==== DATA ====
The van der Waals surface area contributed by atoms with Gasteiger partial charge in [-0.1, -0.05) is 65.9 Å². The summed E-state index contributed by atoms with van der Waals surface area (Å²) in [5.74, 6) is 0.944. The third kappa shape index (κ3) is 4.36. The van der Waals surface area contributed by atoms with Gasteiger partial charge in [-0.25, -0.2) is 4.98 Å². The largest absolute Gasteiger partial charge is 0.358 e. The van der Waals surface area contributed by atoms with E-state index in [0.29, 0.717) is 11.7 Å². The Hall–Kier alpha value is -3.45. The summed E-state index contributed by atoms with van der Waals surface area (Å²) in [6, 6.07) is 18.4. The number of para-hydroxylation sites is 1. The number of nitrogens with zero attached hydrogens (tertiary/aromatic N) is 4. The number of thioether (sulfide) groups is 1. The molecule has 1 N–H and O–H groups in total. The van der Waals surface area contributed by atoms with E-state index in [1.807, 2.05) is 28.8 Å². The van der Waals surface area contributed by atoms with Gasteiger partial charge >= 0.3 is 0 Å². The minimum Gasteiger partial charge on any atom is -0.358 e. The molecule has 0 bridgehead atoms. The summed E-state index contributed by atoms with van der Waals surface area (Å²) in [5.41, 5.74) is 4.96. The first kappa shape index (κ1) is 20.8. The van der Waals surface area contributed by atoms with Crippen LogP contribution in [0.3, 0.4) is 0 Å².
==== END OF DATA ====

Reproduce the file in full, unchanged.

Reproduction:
The van der Waals surface area contributed by atoms with Gasteiger partial charge in [-0.1, -0.05) is 65.9 Å². The summed E-state index contributed by atoms with van der Waals surface area (Å²) in [5.74, 6) is 0.944. The third kappa shape index (κ3) is 4.36. The van der Waals surface area contributed by atoms with Gasteiger partial charge in [-0.25, -0.2) is 4.98 Å². The largest absolute Gasteiger partial charge is 0.358 e. The van der Waals surface area contributed by atoms with E-state index in [0.29, 0.717) is 11.7 Å². The Hall–Kier alpha value is -3.45. The summed E-state index contributed by atoms with van der Waals surface area (Å²) in [6, 6.07) is 18.4. The number of para-hydroxylation sites is 1. The number of nitrogens with zero attached hydrogens (tertiary/aromatic N) is 4. The number of thioether (sulfide) groups is 1. The molecule has 1 N–H and O–H groups in total. The van der Waals surface area contributed by atoms with E-state index in [1.807, 2.05) is 28.8 Å². The van der Waals surface area contributed by atoms with Gasteiger partial charge >= 0.3 is 0 Å². The minimum Gasteiger partial charge on any atom is -0.358 e. The molecule has 0 bridgehead atoms. The summed E-state index contributed by atoms with van der Waals surface area (Å²) in [5.41, 5.74) is 4.96. The first kappa shape index (κ1) is 20.8. The van der Waals surface area contributed by atoms with Crippen LogP contribution in [0.3, 0.4) is 0 Å².